Repeatable Reverse Engineering with the Platform for Architecture-Neutral Dynamic Analysis
Ryan J. Whelan, Timothy R. Leek, Joshua E. Hodosh, Patrick A. Hulin, and Brendan Dolan-Gavitt

Many problems brought on by faulty or malicious software code can be diagnosed through a reverse engineering technique known as dynamic analysis, in which analysts study software as it executes. Researchers at Lincoln Laboratory developed the Platform for Architecture-Neutral Dynamic Analysis to facilitate analyses that lead to profound insight into how software behaves. This tool was recognized with a 2015 R&D 100 Award for being one of the year's 100 most innovative technologies.

Moving Target Techniques: Leveraging Uncertainty for Cyber Defense
Hamed Okhravi, William W. Streilein, and Kevin S. Bauer

Cyber moving target techniques involve randomizing cyber system components to reduce the likelihood of successful attacks, adding dynamics to a system to shorten attack lifetime, and diversifying otherwise homogeneous collections of systems to limit attack damage. A review of five dominant categories of cyber moving target techniques assesses their benefits and weaknesses.

Secure Embedded Systems
Michael Vai, David J. Whelihan, Benjamin R. Nahill, Daniil M. Utin, Sean R. O’Melia, and Roger I. Khazan

Developers seek to seamlessly integrate cyber security within U.S. military system software. However, added security components can impede a system's functionality. System developers need a well-defined approach for simultaneously designing functionality and cyber security. Lincoln Laboratory's secure embedded system co-design methodology uses a security coprocessor to cryptographically ensure system confidentiality and integrity while maintaining functionality.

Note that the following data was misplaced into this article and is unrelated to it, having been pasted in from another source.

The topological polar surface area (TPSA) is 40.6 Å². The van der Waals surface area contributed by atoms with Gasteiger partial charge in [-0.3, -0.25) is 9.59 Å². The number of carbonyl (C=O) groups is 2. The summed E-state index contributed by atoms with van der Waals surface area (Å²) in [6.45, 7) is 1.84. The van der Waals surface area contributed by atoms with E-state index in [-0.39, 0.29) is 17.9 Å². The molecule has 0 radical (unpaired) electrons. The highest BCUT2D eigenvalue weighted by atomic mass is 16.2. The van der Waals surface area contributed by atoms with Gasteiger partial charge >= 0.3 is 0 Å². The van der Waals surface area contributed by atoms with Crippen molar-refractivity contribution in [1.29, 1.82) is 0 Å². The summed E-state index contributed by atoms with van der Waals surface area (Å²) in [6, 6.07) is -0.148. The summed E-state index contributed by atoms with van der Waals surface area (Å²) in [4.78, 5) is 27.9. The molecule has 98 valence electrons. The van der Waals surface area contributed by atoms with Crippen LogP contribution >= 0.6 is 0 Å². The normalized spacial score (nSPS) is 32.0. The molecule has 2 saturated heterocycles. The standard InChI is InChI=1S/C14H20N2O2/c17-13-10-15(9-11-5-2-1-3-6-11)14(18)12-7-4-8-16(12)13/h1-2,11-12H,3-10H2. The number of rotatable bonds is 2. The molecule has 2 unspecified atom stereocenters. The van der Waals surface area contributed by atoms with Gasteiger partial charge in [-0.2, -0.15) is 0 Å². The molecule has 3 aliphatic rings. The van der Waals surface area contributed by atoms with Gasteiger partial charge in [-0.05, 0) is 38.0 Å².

Secure and Resilient Cloud Computing for the Department of Defense
Nabil A. Schear, Patrick T. Cable, Robert K. Cunningham, Vijay N. Gadepally, Thomas M. Moyer, and Arkady B. Yerukhimovich

Cloud computing offers substantial benefits to its users: the ability to store and access massive amounts of data, on-demand delivery of computing services, the capability to widely share information, and the scalability of resource usage. Lincoln Laboratory is developing technology that will strengthen the security and resilience of cloud computing so that the Department of Defense can confidently deploy cloud services for its critical missions.

Securing the U.S. Transportation Command
Jeffrey M. Diewald, Kajal T. Claypool, Jesslyn D. Alekseyev, George K. Baah, Uri Blumenthal, Alfred Cilcius, William L. Pughe, Joseph A. Cooley, Robert K. Cunningham, Jonathan R. Glennie, Edward F. Griffin, and Patrick J. Pawlak

The U.S. Transportation Command moves soldiers, equipment, and supplies around the world to support U.S. military and disaster relief operations. To help ensure that this critical supply chain is functioning efficiently, Lincoln Laboratory is working with the command to develop a software architecture that will provide the command with an enterprise network with ample computational power, strong cyber security, and resiliency to attacks and disruptions.

A roundup of Lincoln Laboratory technology transfer opportunities in cyber security

Lab Notes
News briefs from around Lincoln Laboratory